Well had a little set back. Made another one of these for my 20 gallon tank and slowly added five gallons at a time and never got a good enough reading while filling it up. After putting 20 gallons in the gauge read under 3/4 full and also my needle kept bouncing around.
Tried grounding the sender wire at the tank, also couldn't get a full reading and needle kept jumping. This made me think that maybe the gauge is bad, but knowing this is a six volt system and I hadn't checked my battery. So I found the battery low (Forgot how low but under 6 volts.)
Put it on the charger and left it for the night to think about it.
Next day battery fully charged (Optima 6 volt red top battery) checked by grounding the gauge top post and meter showed full scale and no jumping. Next went back to the tank grounded the wire to the sender and checked gauge and it shows full, no jumping. Remove the Ground and needle goes back to a little over 3/4 and no jumping.
Remove wires and ohm out the sender and find it's reading about 15 ohms.
Next step after I drive it around and burn off some gas I'll pull it out and see what happen to my sender and why it's reading about 15 ohms.
Wes

Posted on: 10/6 7:41:21
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Re: Gas Gauge flutter on a 1946 Packard Clipper Limousine
Home away from home
Joined:
2008/9/29 7:39
From Cordova, TN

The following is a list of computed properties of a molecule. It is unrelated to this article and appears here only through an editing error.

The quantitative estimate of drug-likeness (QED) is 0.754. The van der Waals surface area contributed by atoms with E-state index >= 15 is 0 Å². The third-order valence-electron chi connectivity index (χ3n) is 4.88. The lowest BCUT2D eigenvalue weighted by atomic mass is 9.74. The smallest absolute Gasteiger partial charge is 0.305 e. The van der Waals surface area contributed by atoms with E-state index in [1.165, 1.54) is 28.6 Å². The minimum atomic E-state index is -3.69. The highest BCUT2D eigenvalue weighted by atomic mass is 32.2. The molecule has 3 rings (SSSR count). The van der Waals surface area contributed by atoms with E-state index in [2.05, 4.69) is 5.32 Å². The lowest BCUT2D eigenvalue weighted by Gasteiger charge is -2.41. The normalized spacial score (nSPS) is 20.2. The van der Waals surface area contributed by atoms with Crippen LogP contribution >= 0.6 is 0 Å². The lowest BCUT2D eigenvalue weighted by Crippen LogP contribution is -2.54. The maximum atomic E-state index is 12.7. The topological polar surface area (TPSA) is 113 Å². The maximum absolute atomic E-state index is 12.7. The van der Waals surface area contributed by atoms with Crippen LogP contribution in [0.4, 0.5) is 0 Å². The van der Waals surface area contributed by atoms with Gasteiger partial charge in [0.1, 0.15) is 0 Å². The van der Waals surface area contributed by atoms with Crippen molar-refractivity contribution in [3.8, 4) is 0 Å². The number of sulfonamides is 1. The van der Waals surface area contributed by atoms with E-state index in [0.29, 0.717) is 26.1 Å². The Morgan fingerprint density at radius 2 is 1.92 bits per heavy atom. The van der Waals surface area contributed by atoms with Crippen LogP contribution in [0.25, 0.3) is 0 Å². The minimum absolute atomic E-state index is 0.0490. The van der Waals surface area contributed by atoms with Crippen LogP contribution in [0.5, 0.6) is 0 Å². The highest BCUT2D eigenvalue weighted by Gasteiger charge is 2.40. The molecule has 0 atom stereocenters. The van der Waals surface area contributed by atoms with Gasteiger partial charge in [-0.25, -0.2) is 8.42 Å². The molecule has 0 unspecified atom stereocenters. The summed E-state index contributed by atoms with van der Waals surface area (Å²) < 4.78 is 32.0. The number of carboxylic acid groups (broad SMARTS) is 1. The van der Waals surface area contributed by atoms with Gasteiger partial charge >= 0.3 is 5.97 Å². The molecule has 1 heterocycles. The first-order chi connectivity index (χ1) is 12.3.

Posts: 1304
If you attach a ground wire to the top post on the gauge, it should show full and be steady. One way to check the gauge. Also you could hook a resistor (in series) between zero ohms and 100 to also check the gauge, this would show if the gauge is steady or not, the readings wouldn't really matter. Maybe a 50 ohm resistor would display a half tank, not sure. You would just be looking for movement and that the needle is steady.
With this checkout you can tell the gauge is good and then drop the tank to look at the sender, which is most likely the problem in my opinion.
Wes

Posted on: 10/6 6:57:08
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Re: KPack's 1954 Panama
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Joined:
2008/9/29 7:39
From Cordova, TN
Posts: 1304
Here's something from "1945 Service Counselors". The only thing I have heard is if it is stuck closed, it may result in over heating of the carb.
Wes

Attach file:



jpg  Heat Control 00.jpg (320.98 KB)
1003_5f7c505143aed.jpg 727X907 px

Posted on: 10/6 4:09:09
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Re: Wes's Maroon 1947 Custom Super Clipper
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Joined:
2008/9/29 7:39
From Cordova, TN
Posts: 1304
Well, with the sticking Clutch Pedal fixed. I took it out for a spin. Next project why so much play in the Steering Wheel. I'll probably watch Mark Lamberts video on him adjusting his steering on his 39 Packard to give me some ideas as to what to look for.
So it looks like I'm moving ahead, I also noticed a few more items to look at but first the steering.
Wes

Posted on: 10/4 7:22:09
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Re: 1942 "160" HORN RING REMOVAL
Home away from home
Joined:
2008/9/29 7:39
From Cordova, TN
Posts: 1304

Posted on: 10/4 5:30:01